Back in December I had the opportunity to go along to the Living Well Together conference organised by Church of England Education. The conference raised some tough questions about how schools and colleges could better support communities from different faiths and cultures in UK society in “living well together”. Some argued that many young people find it difficult to ask questions or challenge beliefs without fear or conflict, something that was described as a lack of ‘religious literacy’. This issue was at the heart of our report “Encountering Faiths and Beliefs: the role of Intercultural Education in schools and communities” for 3FF (the Three Faiths Forum) which argued that:
- Policymakers need to move beyond ‘multiculturalism’ and towards intercultural education which actually engages with differences between
- Pupils need to be taught skills to discuss controversial issues around belief sensitively.
- Education should tackle challenges different communities are facing, such as inter-religious tensions and prejudice.
Four major themes were explored over the course of the conference:
- How can Government best support schools?
Clearly, an inner city secondary school in Birmingham will need to take a different approach to a rural primary school in Cornwall. Therefore, no-one at the conference wanted the DfE to prescribe content to be taught as part intercultural education. However, in Encountering Faiths and Beliefs, we set out 3FF’s five key principles that underpin high quality intercultural education in every context.
- Teach the tools
- Focus on personal experience as an individual not as a ‘representative’
- Foster dialogue not debate
- Tailor the approach to the context and the challenges the community is overcoming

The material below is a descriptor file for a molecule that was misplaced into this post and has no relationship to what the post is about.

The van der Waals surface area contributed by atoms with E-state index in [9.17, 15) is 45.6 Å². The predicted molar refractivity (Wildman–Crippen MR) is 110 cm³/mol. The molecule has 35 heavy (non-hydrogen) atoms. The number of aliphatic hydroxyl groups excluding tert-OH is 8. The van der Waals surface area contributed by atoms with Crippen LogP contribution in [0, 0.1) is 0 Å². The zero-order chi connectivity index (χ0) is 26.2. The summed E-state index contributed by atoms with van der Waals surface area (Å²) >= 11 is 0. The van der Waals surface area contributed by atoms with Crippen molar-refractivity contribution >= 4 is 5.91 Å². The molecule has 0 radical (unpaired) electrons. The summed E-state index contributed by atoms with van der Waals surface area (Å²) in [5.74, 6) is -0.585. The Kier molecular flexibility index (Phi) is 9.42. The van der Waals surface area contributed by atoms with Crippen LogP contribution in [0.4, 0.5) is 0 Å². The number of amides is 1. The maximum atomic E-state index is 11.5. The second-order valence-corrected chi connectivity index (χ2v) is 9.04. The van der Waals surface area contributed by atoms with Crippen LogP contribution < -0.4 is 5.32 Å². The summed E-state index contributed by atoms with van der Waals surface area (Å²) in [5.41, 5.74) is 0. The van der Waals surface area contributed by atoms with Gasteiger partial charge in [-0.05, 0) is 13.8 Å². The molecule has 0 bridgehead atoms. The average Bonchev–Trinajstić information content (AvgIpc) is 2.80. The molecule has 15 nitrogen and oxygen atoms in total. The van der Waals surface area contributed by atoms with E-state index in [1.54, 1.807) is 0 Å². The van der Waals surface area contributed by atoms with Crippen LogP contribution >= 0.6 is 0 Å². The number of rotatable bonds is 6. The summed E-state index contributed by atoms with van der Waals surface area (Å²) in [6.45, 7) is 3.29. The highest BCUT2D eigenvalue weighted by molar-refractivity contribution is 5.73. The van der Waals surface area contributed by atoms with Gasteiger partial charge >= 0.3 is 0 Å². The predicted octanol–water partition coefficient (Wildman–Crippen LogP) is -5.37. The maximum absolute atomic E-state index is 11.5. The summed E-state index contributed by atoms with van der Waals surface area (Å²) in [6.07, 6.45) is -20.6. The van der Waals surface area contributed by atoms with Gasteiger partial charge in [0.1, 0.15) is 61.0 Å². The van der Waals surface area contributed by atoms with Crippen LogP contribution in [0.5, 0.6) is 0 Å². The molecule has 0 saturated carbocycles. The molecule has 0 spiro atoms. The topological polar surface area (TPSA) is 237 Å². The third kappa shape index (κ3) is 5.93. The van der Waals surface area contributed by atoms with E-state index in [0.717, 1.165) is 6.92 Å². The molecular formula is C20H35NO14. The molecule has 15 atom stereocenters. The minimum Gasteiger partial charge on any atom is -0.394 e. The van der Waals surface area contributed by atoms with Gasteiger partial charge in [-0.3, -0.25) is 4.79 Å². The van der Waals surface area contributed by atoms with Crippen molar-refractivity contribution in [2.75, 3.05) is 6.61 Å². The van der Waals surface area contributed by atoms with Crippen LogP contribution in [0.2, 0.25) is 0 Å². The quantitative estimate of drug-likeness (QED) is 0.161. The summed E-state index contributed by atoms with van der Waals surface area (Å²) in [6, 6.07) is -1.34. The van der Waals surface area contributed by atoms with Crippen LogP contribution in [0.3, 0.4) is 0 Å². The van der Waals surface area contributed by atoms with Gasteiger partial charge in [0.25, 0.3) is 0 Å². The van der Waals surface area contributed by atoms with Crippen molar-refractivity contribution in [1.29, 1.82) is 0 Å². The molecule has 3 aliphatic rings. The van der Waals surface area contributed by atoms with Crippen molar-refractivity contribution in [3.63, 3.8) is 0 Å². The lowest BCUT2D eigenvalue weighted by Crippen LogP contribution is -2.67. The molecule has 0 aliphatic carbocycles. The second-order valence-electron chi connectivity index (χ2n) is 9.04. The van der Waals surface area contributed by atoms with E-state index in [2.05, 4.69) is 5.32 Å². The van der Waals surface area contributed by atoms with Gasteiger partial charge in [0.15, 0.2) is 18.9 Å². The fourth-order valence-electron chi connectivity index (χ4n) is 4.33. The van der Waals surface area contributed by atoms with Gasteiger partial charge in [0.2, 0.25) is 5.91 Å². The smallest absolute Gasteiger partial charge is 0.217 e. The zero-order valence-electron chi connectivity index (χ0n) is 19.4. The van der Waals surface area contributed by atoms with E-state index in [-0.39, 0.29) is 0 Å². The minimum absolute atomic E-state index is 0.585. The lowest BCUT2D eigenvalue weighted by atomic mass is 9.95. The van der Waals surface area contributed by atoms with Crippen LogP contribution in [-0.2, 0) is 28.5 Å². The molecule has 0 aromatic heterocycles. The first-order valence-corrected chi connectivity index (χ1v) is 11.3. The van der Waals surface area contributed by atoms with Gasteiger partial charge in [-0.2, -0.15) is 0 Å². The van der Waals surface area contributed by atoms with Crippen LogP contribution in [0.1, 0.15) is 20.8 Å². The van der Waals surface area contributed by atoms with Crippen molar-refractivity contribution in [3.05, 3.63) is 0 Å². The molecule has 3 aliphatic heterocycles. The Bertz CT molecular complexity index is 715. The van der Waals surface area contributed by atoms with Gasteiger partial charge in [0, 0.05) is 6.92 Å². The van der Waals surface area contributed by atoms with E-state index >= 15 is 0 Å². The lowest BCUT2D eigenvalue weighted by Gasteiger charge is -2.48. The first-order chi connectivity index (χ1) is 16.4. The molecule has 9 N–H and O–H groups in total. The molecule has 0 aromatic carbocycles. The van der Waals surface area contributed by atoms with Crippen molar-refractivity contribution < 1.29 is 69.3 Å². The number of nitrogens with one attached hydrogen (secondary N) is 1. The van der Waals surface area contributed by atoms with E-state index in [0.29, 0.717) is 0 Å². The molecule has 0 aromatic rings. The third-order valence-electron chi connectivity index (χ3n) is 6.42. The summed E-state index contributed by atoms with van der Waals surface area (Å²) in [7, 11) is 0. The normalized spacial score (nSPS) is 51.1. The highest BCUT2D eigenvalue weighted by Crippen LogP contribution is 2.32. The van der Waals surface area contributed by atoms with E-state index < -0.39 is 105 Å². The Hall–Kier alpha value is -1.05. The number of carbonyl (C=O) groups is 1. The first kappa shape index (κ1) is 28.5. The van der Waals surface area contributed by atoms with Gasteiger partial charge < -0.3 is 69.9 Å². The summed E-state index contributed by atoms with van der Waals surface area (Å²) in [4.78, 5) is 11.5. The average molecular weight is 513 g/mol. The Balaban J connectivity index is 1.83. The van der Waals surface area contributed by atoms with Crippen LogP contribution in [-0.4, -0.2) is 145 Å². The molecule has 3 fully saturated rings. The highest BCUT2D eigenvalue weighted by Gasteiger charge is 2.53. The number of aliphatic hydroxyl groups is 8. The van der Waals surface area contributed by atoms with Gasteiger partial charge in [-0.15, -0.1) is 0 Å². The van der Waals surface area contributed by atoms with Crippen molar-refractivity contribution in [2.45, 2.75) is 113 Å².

- Support participants to reflect on learning and take it into the wider world
Organisations like Local Authorities, regional school commissioners and teaching schools alliances can however help by signposting opportunities for positive intercultural contact or even commissioning expert support where budgets allow, especially in less obviously diverse areas.
- Who is responsible in schools?
In Encountering Faiths and Beliefs we highlighted concerns that “British values” and the Government’s ‘Prevent’ strategy were closing off opportunities for discussion. This is regrettable since intercultural education should extend beyond subjects like RE, philosophy/ethics and citizenship; all teachers should feel confident in their own religious literacy and ability to manage faith/culture-related conflicts. A BBC report from April 2015 highlighted this lack of confidence and the NUT passed a motion at its 2015 Annual Conference stating that “many school staff are now unwilling to allow discussions in their classroom for fear of the consequences.”
Schools should support teachers in managing difficult discussions around faith and culture and encourage them to find opportunities across all subject to teach students the tools they need for challenging but positive discussion and debate. Extra-curricula activities, visits, form-time and external experts can also play their part.
- The role of positive interaction
Tolerance might be better than hostility but it’s not enough. Schools should actively encourage positive interaction between cultures and faiths. As we argue in Encountering Faiths and Beliefs, students need opportunities not just to meet people from different faiths, but to be supported in discussing and challenging different beliefs as part of this. We found examples of great practice, such as the Think Project in Wales, which brought together children considered vulnerable to far-right ideologies and people from different faith communities.
It’s not just in rural, fairly mono-cultural areas like North Derbyshire (where I taught) that young people can lack opportunities to interact with people of different faiths; even in diverse neighbourhoods communities can be segregated.
- Building bridges outside of the school gates
The sixth formers at the conference argued that their parents were much less open to intercultural education than they were and were often unclear about the purpose of RE lessons. Some feared that it was an attempt to convert their children, or to change their ideas about their faith or culture. Schools therefore need to communicate RE and intercultural education’s aims to parents and build links to parent and community groups.
Overall the conference highlighted a number of areas which schools need to carefully negotiate. Cultural and religious cohesion is both challenging and important, and while schools are only part of the solution, they can and should play a vital role in helping young people through a potentially fraught issue.